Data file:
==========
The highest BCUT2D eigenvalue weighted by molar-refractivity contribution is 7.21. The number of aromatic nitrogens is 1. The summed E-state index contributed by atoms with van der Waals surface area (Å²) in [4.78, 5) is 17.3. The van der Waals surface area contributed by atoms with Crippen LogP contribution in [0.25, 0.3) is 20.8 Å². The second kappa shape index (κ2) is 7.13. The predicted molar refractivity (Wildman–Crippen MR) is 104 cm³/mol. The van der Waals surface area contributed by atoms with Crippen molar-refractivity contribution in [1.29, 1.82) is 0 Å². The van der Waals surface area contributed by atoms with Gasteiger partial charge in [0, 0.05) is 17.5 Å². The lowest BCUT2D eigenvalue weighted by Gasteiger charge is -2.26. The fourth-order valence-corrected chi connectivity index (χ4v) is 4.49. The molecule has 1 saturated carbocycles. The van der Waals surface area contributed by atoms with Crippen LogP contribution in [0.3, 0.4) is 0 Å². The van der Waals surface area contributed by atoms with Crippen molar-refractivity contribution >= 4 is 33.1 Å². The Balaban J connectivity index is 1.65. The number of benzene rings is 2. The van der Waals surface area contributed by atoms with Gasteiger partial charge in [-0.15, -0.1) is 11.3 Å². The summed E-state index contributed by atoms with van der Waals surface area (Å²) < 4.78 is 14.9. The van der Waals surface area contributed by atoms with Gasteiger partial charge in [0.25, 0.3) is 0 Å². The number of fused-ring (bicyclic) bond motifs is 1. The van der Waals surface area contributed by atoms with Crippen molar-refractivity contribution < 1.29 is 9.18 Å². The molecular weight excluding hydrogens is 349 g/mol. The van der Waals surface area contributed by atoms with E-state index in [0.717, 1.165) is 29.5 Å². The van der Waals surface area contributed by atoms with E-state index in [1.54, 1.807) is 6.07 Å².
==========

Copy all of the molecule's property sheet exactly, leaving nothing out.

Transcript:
The highest BCUT2D eigenvalue weighted by molar-refractivity contribution is 7.21. The number of aromatic nitrogens is 1. The summed E-state index contributed by atoms with van der Waals surface area (Å²) in [4.78, 5) is 17.3. The van der Waals surface area contributed by atoms with Crippen LogP contribution in [0.25, 0.3) is 20.8 Å². The second kappa shape index (κ2) is 7.13. The predicted molar refractivity (Wildman–Crippen MR) is 104 cm³/mol. The van der Waals surface area contributed by atoms with Crippen molar-refractivity contribution in [1.29, 1.82) is 0 Å². The van der Waals surface area contributed by atoms with Gasteiger partial charge in [0, 0.05) is 17.5 Å². The lowest BCUT2D eigenvalue weighted by Gasteiger charge is -2.26. The fourth-order valence-corrected chi connectivity index (χ4v) is 4.49. The molecule has 1 saturated carbocycles. The van der Waals surface area contributed by atoms with Crippen LogP contribution in [0.3, 0.4) is 0 Å². The van der Waals surface area contributed by atoms with Crippen molar-refractivity contribution >= 4 is 33.1 Å². The Balaban J connectivity index is 1.65. The number of benzene rings is 2. The van der Waals surface area contributed by atoms with Gasteiger partial charge in [-0.15, -0.1) is 11.3 Å². The summed E-state index contributed by atoms with van der Waals surface area (Å²) < 4.78 is 14.9. The van der Waals surface area contributed by atoms with Gasteiger partial charge in [0.25, 0.3) is 0 Å². The number of fused-ring (bicyclic) bond motifs is 1. The van der Waals surface area contributed by atoms with Crippen molar-refractivity contribution < 1.29 is 9.18 Å². The molecular weight excluding hydrogens is 349 g/mol. The van der Waals surface area contributed by atoms with E-state index in [0.717, 1.165) is 29.5 Å². The van der Waals surface area contributed by atoms with E-state index in [1.54, 1.807) is 6.07 Å².